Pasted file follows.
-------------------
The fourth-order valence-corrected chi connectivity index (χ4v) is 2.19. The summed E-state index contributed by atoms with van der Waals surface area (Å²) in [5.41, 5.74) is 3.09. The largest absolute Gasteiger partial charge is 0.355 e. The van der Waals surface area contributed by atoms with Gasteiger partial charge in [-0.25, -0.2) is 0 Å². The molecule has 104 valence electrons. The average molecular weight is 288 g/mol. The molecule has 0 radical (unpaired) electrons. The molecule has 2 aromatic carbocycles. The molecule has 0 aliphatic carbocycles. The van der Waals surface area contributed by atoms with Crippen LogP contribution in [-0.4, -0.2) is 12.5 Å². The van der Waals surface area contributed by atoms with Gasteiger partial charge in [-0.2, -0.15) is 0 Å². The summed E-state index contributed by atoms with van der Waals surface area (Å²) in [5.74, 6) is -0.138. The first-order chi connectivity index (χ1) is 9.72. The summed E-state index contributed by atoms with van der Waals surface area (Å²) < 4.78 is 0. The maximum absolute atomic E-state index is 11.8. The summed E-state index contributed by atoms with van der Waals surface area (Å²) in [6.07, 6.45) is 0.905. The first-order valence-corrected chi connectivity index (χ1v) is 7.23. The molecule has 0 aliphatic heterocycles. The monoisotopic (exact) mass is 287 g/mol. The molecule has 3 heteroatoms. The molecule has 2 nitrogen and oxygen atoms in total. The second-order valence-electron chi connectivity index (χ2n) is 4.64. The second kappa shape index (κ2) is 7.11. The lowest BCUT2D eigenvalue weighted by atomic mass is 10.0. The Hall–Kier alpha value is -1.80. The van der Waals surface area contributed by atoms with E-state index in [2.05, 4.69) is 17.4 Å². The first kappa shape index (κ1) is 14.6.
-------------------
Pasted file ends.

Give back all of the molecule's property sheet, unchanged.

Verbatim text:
The fourth-order valence-corrected chi connectivity index (χ4v) is 2.19. The summed E-state index contributed by atoms with van der Waals surface area (Å²) in [5.41, 5.74) is 3.09. The largest absolute Gasteiger partial charge is 0.355 e. The van der Waals surface area contributed by atoms with Gasteiger partial charge in [-0.25, -0.2) is 0 Å². The molecule has 104 valence electrons. The average molecular weight is 288 g/mol. The molecule has 0 radical (unpaired) electrons. The molecule has 2 aromatic carbocycles. The molecule has 0 aliphatic carbocycles. The van der Waals surface area contributed by atoms with Crippen LogP contribution in [-0.4, -0.2) is 12.5 Å². The van der Waals surface area contributed by atoms with Gasteiger partial charge in [-0.2, -0.15) is 0 Å². The summed E-state index contributed by atoms with van der Waals surface area (Å²) in [5.74, 6) is -0.138. The first-order chi connectivity index (χ1) is 9.72. The summed E-state index contributed by atoms with van der Waals surface area (Å²) < 4.78 is 0. The maximum absolute atomic E-state index is 11.8. The summed E-state index contributed by atoms with van der Waals surface area (Å²) in [6.07, 6.45) is 0.905. The first-order valence-corrected chi connectivity index (χ1v) is 7.23. The molecule has 0 aliphatic heterocycles. The monoisotopic (exact) mass is 287 g/mol. The molecule has 3 heteroatoms. The molecule has 2 nitrogen and oxygen atoms in total. The second-order valence-electron chi connectivity index (χ2n) is 4.64. The second kappa shape index (κ2) is 7.11. The lowest BCUT2D eigenvalue weighted by atomic mass is 10.0. The Hall–Kier alpha value is -1.80. The van der Waals surface area contributed by atoms with E-state index in [2.05, 4.69) is 17.4 Å². The first kappa shape index (κ1) is 14.6.